Cuminum cyminum is an annual herb that grows to be about a foot tall and is native to China, Mexico, India and the Mediterranean. Its seeds are yellow-brown in color and they are harvested by hand. White or pink flowers blossom on the cumin plant during its three to four month growing period during the hot summers. The small, flat seeds provide a peppery flavor that is used in Mexican dishes, as well as in combination with curry in Indian and Middle Eastern food. Some southern Chinese cooks use cumin to give unique flavors their dishes. Cumin is similar to caraway, coming from the same family of herbs, but has a stronger and coarser flavor and texture.
While quite plain in appearance, its health benefits are anything but plain. Cumin is a great supplement for any diet, as Eastern culutres have known for thousands of years. Cumin is high in iron and manganese, supplying seven and three percent respectively of the recommended daily value. It also supplies our bodies with calcium, many vitamins and fiber. Cumin is said to prevent gas, reduce muscle spasms, clear jaundice and stop diarrhea amongst other things. It may also strengthen bones, lower blood sugar and reduce seizures.
Cumin oil, which is readily produced in the United States, is used for flavoring desserts, condiments and alcoholic beverages. It is also used as a fragrance in creams, perfumes and lotions.
Here are some of the many ways in which cumin can help you:
Cumin is a great source of iron which is key in keeping your immune system healthy and producing energy and maintaining your metabolism. Children, teenagers, women going through their menstural cycle and women who are pregnant or nursing need to consume more iron and cumin is an ideal source for obtaining iron.
Cumin is high in vitamin C and its anti-fungal properties make it difficult to suffer long from a cold if you consume it regularly. Make up your own cold remedy by mixing one teaspoon of ground cumin in boiling water and allow to simmer for a few minutes. Let cool before drinking. For a sore throat, add some ground ginger along with the cumin.
Cumin is well known for its effects on the digestive system and scientists have said that cumin aids in proper digestion of food and the body's ability to absorb nutrients because the enzymes found in cumin help break down the food. Thanks to the levels of fiber that is found in cumin, piles can be gotten rid of when consumed daily. Cumin's anti-fungal properties will help to clean out the digestive tract.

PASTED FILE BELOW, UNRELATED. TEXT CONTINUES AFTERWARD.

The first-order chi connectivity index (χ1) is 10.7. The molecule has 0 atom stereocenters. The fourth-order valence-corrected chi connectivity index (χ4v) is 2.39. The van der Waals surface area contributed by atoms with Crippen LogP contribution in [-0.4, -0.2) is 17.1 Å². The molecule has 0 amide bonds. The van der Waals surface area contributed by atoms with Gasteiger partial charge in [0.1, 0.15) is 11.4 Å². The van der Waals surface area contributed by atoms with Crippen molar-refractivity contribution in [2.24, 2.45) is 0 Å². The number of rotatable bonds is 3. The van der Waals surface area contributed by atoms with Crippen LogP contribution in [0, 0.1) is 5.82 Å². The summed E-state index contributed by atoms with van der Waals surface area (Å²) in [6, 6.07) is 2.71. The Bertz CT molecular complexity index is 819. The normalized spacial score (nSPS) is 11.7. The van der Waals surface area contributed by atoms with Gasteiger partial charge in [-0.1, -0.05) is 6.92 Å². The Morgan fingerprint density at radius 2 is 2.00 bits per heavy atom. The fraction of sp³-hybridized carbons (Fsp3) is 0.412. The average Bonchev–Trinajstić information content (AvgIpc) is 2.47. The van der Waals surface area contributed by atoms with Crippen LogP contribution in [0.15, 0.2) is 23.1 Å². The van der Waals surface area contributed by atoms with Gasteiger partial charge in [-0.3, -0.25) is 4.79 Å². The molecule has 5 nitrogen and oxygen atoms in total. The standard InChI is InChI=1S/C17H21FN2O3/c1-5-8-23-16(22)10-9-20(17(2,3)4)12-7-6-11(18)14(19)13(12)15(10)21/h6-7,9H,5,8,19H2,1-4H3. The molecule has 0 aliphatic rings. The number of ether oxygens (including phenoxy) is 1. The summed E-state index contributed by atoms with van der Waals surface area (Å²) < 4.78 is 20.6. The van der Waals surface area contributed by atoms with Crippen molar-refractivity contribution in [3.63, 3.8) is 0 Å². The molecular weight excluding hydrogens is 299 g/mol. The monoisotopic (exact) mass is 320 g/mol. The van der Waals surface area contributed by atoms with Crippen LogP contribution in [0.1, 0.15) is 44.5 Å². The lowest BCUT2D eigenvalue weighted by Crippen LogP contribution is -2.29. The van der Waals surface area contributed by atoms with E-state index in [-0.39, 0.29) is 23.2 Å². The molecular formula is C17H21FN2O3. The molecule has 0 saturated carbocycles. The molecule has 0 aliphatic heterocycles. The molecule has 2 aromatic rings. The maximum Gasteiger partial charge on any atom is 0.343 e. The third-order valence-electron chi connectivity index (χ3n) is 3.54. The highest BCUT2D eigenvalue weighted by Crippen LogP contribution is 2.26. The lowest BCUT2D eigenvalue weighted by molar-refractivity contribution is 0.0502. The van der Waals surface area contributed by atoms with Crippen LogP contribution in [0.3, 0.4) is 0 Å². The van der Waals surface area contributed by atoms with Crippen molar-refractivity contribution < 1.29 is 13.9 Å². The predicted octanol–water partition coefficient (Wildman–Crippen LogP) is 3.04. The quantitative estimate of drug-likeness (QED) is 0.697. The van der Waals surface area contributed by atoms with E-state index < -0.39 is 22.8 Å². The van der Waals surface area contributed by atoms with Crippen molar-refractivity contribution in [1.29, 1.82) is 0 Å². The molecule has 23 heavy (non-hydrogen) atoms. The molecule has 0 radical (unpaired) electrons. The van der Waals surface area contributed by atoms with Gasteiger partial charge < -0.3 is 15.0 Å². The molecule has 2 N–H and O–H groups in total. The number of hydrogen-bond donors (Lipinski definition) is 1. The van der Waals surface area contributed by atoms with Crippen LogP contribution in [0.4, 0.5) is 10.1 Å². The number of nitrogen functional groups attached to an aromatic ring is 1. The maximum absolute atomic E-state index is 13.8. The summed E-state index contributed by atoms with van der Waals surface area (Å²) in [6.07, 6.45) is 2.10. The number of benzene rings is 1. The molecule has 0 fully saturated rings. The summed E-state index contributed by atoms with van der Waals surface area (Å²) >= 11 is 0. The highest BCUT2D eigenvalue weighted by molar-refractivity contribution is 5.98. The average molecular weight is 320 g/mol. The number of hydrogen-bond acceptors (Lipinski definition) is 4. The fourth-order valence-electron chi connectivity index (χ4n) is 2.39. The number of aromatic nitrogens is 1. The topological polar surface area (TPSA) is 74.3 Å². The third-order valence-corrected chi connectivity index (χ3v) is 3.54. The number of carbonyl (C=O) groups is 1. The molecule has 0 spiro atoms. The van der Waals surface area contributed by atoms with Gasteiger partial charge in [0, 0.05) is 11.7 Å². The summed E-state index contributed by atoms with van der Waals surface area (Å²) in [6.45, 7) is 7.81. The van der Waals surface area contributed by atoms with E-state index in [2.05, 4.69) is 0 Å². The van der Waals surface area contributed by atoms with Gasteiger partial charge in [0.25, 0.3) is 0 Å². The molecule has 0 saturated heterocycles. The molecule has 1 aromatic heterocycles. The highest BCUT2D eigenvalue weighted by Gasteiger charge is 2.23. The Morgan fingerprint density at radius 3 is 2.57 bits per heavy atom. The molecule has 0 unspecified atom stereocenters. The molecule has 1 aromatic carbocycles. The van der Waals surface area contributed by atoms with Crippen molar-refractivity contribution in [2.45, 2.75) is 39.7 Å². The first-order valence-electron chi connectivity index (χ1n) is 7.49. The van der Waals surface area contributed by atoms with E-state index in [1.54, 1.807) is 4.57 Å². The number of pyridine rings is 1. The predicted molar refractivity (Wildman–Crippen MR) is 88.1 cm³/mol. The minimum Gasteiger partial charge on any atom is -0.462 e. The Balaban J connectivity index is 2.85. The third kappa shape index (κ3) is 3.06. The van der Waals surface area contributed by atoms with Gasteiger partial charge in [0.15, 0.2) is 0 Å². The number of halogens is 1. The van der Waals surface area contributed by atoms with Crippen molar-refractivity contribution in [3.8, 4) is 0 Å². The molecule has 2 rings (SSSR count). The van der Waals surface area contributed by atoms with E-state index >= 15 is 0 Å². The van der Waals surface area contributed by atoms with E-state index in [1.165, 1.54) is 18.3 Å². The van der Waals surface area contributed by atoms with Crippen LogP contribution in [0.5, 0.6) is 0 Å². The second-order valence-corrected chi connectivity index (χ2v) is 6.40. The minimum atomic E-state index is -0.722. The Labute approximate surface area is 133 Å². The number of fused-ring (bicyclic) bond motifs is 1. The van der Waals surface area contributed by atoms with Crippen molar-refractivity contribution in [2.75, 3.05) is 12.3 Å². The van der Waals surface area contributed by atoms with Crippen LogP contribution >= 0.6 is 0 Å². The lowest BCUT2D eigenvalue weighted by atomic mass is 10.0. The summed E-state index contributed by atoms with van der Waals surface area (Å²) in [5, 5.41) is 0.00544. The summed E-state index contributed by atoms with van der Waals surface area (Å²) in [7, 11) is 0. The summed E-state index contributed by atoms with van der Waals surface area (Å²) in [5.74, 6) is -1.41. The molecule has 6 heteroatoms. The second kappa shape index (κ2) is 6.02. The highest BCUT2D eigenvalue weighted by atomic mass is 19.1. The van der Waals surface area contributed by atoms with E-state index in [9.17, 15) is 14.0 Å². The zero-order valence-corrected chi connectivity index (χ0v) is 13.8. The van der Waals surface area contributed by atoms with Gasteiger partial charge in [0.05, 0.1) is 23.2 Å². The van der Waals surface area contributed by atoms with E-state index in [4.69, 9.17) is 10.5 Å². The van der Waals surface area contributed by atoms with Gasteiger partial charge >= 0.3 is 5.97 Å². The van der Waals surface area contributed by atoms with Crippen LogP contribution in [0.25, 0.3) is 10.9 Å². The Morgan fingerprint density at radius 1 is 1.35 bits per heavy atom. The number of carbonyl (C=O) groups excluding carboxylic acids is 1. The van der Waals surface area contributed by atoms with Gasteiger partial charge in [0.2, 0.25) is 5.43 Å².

As scientists do more research on cumin they are finding that it may also contain anti-carcinogenic properties which is key for preventing cancer. Lab rats who took cumin did not develop tumors like the others thanks to cumins ability to detoxify the liver and prevent free radicals from entering the blood stream. Cumin is a great way to help detoxify your body and keep your insides clean and healthy.
Insomnia can be relieved if you mix a teaspoon of cumin powder with one mashed banana and eat before going to bed.
Cumin, taken with milk and honey, can help increase milk supply when consumed regularly.
The vitamins found in cumin, both vitamin C and E, are essential for healthy, young looking skin. Cumin's essential oils also keep fungal and microbial infections away.
It's always best to use whole cumin seeds that you grind with a mortar and pestle, but cumin powder is more convenient though it loses its flavor faster than whole seeds. Whole seeds will keep for a year, when stored in a cool, dark place, while powder should be used within six months. For enhanced flavor, you may roast cumin seeds before using them.
Boil some cumin seeds in water and steep for eight to ten minutes for a soothing tea. Sauté vegetables and toss with cumin powder for a tasty vegetarian dish. Cumin is great sprinkled on rice and beans to give extra flavor. In Eastern cultures cumin is mixed with black pepper and honey as an aphrodisiac but this combination is also tasty when put on fish, chicken and vegetables.
Important: Click Here to Read Our Disclaimer